Using the local vocabulary can add colour to an article, and give the reader a taste of what to expect when visiting the destination. If the meaning could create a misunderstanding, you can add a gloss in brackets after first time a term appears. The term used locally should be outside the brackets, so in an article on Singapore you would use "godown (warehouse)". However, if the meaning is clear from the context "the suitcase was in the trunk of the car", then consider whether such a gloss is really required.
All editors will inevitably make some grammatical errors from time to time. As with spelling, we don't need a specific policy regarding making grammatical corrections. If you spot any grammatical errors, plunge forward and fix them!
Style and languageEdit
Sometimes Wikivoyagers aren't fluent in English, or just make a quick edit using txt spk. Improving these articles into full English prose is a great help. However, sometimes different authors just have different styles and word preferences. For example, there is rarely a need to change a single word like "overtaking" to "passing". If you're going to make an edit just to change the writing style, the result should be clearly superior in readability, pithiness, completeness, or elegance.
If multiple editors have used different expressions in one article, and it needs consistency to be understood, then by all means plunge forward and improve it.
We have some standard abbreviations for use in listings. They are explained at Wikivoyage:Abbreviations.
If in doubt, mention your style and language suggestions on the discussion page to involve the other authors if possible.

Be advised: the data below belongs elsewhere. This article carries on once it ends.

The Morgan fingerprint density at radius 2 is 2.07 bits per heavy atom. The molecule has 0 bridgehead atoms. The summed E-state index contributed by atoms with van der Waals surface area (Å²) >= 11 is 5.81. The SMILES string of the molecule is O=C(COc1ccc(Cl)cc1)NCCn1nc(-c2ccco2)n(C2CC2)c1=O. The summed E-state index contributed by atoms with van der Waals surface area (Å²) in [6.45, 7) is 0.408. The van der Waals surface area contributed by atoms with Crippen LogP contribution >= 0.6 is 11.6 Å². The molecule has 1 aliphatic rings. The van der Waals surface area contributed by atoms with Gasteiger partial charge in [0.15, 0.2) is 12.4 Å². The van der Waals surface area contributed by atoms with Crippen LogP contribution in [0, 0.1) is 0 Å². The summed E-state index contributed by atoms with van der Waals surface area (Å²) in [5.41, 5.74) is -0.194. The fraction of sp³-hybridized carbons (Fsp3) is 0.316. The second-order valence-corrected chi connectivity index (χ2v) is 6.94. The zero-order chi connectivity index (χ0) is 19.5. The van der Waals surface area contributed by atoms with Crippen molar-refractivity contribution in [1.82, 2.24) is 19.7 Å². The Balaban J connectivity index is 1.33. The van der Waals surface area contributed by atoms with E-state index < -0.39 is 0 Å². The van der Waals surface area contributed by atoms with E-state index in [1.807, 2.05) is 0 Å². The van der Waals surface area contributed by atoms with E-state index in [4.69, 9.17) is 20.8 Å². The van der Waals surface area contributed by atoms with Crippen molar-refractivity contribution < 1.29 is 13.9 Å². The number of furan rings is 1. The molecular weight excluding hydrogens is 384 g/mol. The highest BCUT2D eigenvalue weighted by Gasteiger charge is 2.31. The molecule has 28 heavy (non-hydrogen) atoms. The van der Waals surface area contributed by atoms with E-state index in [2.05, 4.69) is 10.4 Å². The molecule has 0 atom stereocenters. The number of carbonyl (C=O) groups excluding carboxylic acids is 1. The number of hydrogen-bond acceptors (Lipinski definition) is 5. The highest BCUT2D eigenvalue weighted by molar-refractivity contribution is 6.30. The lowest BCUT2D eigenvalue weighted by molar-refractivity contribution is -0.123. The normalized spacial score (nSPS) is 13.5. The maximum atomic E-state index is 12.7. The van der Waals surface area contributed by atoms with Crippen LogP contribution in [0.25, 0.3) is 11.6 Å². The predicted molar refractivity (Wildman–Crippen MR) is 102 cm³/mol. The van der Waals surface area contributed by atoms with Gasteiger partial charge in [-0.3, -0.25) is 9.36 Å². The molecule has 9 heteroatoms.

Section headings follow the article skeletons, but within sections the writer is more or less free to choose the structure they believe is best. So change the structure only when the change is a clear improvement. Do not change it just because you have a personal preference. If in doubt, seek consensus on the talk page before you edit.
Creating redirects for alternate spellings is encouraged, and can be done without the need for prior discussion. Any form in use in English or locally can have a redirect, including older names (such as Bombay for the city now known as Mumbai), and even common spelling errors.
Often, multiple names are in use for a geographical area, and none of these are wrong. As the Wikivoyage:Naming conventions stipulates, English names in common use are used for geographical areas, and only the Latin alphabet can be used. If multiple names are in use in English, we prefer the name that is also used locally. For example our actual article on one Polish city is at Kraków, including diacritics and ligatures, and there is a redirect at Cracow.
However, sometimes it can be difficult to determine which name is in common use or which name is used locally. It is then difficult to come to an agreement. In such a case, do not change the article name if it is not clearly wrong. For example, Arabic has no unified way of transliterating words into the Latin alphabet; thus El Aaiún can also be El Aioun or Laâyoune. Do not change the article name before seeking consensus on the talk page, but do go ahead and create redirects for alternate spellings.